The API misnomer: What it has got to do with web development?


When you hear the term “API” in web development, what comes to mind?

Well, for most of us in modern web development, we would associate it with HTTP endpoints on a back-end application that return response data in JSON format. A front-end application (web/mobile) would then consume these JSON data and perform the necessary processing, independent of the back-end application.

However, that is also the misnomer of “API” of the generation.

An API (application programming interface) is any endpoint that gives out data for others to use. JSON is one way the data can be formatted. There’s also HTML, XML, and even binary data. An API is really just a middle-person, helping two interacting parties talk to each other. Its name doesn’t come from the data format it uses.

Think of it this way, lots of things are interfaces:

The concept of human speech (interface) remains the same, regardless of the topic, language, and tone of the conversation (data format).

Problem: Asynchronous content loading on the web

Refocusing our attention on web development.

When we’re loading web pages, sometimes certain sections take a longer time to load, and if the time-to-first-byte is too long, it can seriously mess with the user experience. That’s where asynchronous content loading comes in handy. It allows the entire page to load first and then holds off on loading those slow sections until later.

But here’s the thing: implementing asynchronous content loading means we’ve got to add custom logic to the front end. If we don’t design and modularise that code carefully, maintenance can turn into a real nightmare.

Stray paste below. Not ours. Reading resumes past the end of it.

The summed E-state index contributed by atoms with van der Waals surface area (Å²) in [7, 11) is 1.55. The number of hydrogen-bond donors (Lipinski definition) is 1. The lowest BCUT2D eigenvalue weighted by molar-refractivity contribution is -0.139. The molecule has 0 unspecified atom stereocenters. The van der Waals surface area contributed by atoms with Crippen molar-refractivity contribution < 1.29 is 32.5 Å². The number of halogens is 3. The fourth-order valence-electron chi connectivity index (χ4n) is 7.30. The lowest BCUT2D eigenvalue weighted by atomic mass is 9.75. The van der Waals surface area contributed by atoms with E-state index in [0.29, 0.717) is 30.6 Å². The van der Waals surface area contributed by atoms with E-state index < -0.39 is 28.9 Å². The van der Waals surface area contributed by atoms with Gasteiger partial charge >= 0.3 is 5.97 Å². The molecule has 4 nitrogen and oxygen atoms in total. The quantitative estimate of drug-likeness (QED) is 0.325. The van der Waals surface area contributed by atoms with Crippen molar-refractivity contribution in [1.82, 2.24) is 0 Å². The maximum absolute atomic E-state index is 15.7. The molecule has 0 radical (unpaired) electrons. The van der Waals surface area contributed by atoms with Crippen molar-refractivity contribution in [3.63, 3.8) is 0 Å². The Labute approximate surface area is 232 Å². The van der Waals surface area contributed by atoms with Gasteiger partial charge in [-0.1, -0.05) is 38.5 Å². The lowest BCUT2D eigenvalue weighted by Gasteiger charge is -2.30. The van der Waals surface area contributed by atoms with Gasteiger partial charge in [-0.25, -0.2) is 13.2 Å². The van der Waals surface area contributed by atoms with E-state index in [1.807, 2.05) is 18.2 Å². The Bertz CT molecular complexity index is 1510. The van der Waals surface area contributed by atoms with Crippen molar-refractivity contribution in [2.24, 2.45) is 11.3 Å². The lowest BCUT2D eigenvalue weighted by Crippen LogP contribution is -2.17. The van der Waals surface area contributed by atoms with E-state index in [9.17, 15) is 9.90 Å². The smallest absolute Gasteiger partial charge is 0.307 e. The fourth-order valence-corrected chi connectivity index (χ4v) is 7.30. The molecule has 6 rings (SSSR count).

Solution #1: Building contextual client

Through a twist of events on SOAP, XML-RPC, REST, and JSON, the web development settled on using endpoints that return JSON data to serve up this asynchronous content. These endpoints are commonly referred to as “APIs” or “REST APIs,” but calling them “REST APIs” just because they return JSON data, isn’t quite accurate.

However, to make sense of this JSON data, the front end must parse and process it using custom logic. And that’s where a whole ecosystem of front-end libraries and tools (like jQuery, React, Vue, and so on) comes into play to handle this scenario. Before we knew it, front-end development became a whole workflow and ecosystem of its own, complete with package management, application state management, build processes, deployment, and distribution. These add a bunch of extra layers of complexity to building and shipping software.

Now, taking a couple of steps back and looking at this in hindsight, did it really have to be this way?

Solution #2: Progressively enhanced HTML

One of the reasons why front-end intensive development gained momentum is the absence of a convenient method to manage asynchronous content loading within standard browser tooling and platforms. By embracing front-end intensive development, the process of dispatching network requests, handling responses, and executing partial page updates can be orchestrated and executed with a good level of abstraction and modularity.

But what if there was a solution that could do all that without the complexities of a modern front-end development?

This is where libraries such as htmx come into play.

htmx is a JavaScript library that enhances existing HTML’s capabilities. It’s built on the following principles:

With tools like htmx, the back end can now offer its API as a hypermedia API instead of a JSON API.

Remember, an API is just a way to get data, no matter what format it is in. If using hypermedia could make front-end development easier, maybe we don’t have to stick to returning data as JSON.